From the Field: Exploring Southeast Alaska in April
By Erin Fulton - Expedition Leader on the Wilderness Explorer
April in Southeast Alaska is a special experience, and not for the fair-weather adventurer. Cruising early in the season feels like having the place to ourselves. Aside from the occasional fishing boat, or Alaska state ferry, the only other company we have out on the water are of the finned, furry, or feathered variety. On the other hand, spring in southeast also means the last of the blustery winter weather is blowing itself out. Going from sunshine to fat snowflakes and a gusty gale isn't unheard of. But that's what rain gear and rubber boots are for, right?
This past week was a prime example of an April sailing. Our first day out in Neka Bay led brought us some gusty weather that was better served for skiff tours and bushwhacks than a Kayak 101 - so our intrepid Explorers did just that and were amply rewarded! Numerous petite harbor porpoise was curious to see what on earth our skiff was exactly and followed along after the skiff as it made its way along the rocky shoreline. Bushwhackers were put through their paces crawling over and under massive fallen spruce trees, seeing up close the massive presence of the towering spruce and hemlock, and the tiny wonders to be found amid the moss, lichens, and ferns.
Our itinerary this season also brings the boat into port - this week in Haines we were the first ship to arrive for the season, and the town offered us a warm welcome. Some of us picked up bikes (even some e-bikes too) to put some real miles under our wheels to drive along the beautiful coast road running along Lynn Canal. Others took to the trails to enjoy the walks and haunts of the locals. Others still took an easy stroll through town, enjoying the local flavor and flair of the artistic community.
Mid-week gave us some calmer weather in the hidden bays along Chichagof Island, allowing us to get out paddling in addition to our skiffs and land exploration. Paddlers got to see up close the intertidal life of the rocky shore with ochre and leather sea stars, green sea urchin, even some sea cucumbers amid the barnacles and purple mussels. This brief reprieve wasn't to last though. Winter still had a bit of wind left. But we've always got another trick up our sleeve. As luck would have it, there was an open permit available for beautiful Glacier Bay National Park. We braved the waves and headed north into the park, where the air was chillier, but the wind much more subdued.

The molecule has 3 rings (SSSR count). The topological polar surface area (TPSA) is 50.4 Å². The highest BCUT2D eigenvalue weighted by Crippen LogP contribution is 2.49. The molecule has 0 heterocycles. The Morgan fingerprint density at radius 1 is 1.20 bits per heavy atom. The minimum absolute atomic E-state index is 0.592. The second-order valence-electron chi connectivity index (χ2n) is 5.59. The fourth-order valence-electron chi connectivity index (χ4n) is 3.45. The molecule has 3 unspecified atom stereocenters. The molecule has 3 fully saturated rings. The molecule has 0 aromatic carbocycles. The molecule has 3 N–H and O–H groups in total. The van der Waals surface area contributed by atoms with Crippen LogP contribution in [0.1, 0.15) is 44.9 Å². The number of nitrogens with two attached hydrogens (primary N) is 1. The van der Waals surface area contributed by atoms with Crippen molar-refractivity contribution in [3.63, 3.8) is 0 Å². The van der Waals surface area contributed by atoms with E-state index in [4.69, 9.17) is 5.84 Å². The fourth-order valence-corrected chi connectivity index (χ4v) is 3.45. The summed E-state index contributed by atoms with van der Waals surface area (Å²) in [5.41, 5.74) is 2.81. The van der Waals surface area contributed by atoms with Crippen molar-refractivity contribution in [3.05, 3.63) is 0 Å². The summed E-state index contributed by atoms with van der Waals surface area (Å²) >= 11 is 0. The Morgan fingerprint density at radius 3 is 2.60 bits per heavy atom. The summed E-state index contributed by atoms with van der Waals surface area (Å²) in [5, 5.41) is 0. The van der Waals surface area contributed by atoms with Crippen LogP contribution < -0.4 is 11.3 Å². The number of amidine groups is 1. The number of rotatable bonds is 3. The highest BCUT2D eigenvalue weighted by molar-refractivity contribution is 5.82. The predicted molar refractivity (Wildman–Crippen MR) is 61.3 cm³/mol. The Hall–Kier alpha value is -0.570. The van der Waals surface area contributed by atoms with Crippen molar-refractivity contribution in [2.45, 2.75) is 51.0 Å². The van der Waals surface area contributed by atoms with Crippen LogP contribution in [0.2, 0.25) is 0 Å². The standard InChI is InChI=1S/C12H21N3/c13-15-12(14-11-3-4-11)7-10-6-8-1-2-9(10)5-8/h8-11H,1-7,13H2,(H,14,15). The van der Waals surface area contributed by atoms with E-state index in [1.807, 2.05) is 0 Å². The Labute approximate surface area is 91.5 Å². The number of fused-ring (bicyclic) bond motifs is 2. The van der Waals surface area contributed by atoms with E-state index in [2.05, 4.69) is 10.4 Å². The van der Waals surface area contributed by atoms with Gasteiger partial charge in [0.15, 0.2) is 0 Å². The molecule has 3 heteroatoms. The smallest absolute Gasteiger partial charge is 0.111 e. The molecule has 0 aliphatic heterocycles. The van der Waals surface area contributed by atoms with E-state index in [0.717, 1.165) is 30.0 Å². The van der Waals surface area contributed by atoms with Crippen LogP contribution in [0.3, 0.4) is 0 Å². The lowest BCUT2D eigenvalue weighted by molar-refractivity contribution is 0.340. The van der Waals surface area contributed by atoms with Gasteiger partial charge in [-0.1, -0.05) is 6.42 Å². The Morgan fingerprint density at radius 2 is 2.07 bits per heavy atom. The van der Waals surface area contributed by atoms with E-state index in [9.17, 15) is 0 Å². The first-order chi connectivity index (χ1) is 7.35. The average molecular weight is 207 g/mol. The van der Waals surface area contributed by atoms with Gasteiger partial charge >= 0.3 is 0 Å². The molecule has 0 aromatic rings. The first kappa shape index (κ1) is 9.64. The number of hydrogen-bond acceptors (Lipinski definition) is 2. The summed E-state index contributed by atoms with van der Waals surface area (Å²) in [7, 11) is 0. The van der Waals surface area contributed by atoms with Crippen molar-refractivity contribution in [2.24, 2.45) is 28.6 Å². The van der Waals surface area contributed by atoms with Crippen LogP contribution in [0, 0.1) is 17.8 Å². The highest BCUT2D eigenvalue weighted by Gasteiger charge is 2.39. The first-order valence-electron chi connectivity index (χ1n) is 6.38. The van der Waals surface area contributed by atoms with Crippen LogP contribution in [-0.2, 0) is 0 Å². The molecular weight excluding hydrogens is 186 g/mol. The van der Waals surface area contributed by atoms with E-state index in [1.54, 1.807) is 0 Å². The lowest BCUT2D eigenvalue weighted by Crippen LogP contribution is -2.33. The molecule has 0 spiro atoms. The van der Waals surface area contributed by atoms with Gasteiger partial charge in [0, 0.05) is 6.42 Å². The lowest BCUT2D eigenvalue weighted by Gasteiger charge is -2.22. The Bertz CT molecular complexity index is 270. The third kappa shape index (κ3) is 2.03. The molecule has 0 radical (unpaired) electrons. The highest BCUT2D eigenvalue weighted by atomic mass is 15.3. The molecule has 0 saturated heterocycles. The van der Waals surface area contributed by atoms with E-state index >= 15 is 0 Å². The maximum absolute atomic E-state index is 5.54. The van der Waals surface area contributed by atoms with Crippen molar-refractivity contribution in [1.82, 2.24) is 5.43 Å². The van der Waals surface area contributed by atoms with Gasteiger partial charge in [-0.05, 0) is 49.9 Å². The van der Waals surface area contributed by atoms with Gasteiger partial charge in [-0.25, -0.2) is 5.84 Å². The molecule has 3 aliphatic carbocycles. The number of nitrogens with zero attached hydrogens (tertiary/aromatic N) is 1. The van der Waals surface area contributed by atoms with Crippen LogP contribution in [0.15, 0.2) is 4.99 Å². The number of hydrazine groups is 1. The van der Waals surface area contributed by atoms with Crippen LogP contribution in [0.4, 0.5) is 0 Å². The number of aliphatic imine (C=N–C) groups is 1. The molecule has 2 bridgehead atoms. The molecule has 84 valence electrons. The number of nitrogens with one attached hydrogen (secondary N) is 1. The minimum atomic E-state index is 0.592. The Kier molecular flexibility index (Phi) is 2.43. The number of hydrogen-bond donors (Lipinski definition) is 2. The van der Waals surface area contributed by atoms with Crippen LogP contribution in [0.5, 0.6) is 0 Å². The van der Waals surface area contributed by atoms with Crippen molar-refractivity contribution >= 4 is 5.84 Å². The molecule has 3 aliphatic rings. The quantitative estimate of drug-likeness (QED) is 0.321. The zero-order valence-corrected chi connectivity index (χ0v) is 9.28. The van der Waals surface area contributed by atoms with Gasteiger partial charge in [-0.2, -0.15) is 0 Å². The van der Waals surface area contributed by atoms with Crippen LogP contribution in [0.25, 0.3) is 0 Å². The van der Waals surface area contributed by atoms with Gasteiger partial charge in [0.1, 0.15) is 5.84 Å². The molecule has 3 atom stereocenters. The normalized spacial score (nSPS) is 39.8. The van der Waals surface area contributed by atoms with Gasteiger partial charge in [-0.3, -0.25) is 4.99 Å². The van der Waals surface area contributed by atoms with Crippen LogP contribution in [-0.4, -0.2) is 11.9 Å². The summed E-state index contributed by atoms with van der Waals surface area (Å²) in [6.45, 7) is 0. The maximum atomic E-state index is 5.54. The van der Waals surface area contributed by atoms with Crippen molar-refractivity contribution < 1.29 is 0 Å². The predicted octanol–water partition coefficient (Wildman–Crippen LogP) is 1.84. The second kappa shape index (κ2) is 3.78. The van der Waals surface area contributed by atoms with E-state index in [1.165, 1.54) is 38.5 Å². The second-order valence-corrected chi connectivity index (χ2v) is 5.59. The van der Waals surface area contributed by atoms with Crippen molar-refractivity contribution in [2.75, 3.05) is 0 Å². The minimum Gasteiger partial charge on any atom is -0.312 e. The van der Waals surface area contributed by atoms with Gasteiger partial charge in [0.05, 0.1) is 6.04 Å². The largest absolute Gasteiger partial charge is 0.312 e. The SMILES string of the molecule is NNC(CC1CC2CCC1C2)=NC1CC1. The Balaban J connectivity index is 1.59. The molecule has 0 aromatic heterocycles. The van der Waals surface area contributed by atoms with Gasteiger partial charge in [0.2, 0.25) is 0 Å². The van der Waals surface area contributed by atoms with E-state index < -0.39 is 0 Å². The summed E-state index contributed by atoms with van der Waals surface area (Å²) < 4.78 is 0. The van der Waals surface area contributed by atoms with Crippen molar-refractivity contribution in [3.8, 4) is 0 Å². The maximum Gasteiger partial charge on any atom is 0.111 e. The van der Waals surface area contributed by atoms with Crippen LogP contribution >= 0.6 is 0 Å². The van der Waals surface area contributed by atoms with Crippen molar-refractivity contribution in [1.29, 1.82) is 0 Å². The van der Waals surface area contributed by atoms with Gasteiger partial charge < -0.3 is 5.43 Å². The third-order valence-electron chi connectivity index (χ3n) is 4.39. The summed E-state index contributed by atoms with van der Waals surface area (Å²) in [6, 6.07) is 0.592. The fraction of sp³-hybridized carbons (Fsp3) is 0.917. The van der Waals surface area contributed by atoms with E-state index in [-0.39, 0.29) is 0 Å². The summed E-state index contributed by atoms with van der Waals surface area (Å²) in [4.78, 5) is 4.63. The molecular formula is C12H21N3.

It seemed that we weren't the only ones who wanted to enjoy their time in Glacier Bay! No sign of other cruise ships, but plenty of signs of life. A beautiful dark brown Coastal Brown Bear munched on grasses along shore as we sipped out morning coffee. Paddlers skimmed along one shoreline of Tidal Inlet while two humpback whales cruised along the other. Skiffs saw over a dozen mountain goats dancing along the rocky slopes and bushwhackers explored into forests with moss growing half a foot thick.
Our final day of the trip, and in the park, had a morning with myriad glaciers, icebergs, curious harbor seals and more sea otters and pups than you could shake a paddle at. But most spectacularly, as we were making our final cruise south and out of the bay, one of the most elusive and iconic creatures made an appearance: a pod of over a dozen orca came cruising by. Males with their six-foot-tall dorsal fins cruised along the outside of the group, acting as escorts and bodyguards, while females and calves swam and played in between. All with the backdrop of the ice- and snow-covered peaks of Glacier Bay National Park.
There were many twists and turns with what the weather through at us this past week, but the serenity of cruising with no other ships around, and the local life that came to say 'hi' made all the wind gusts and rain drops worthwhile.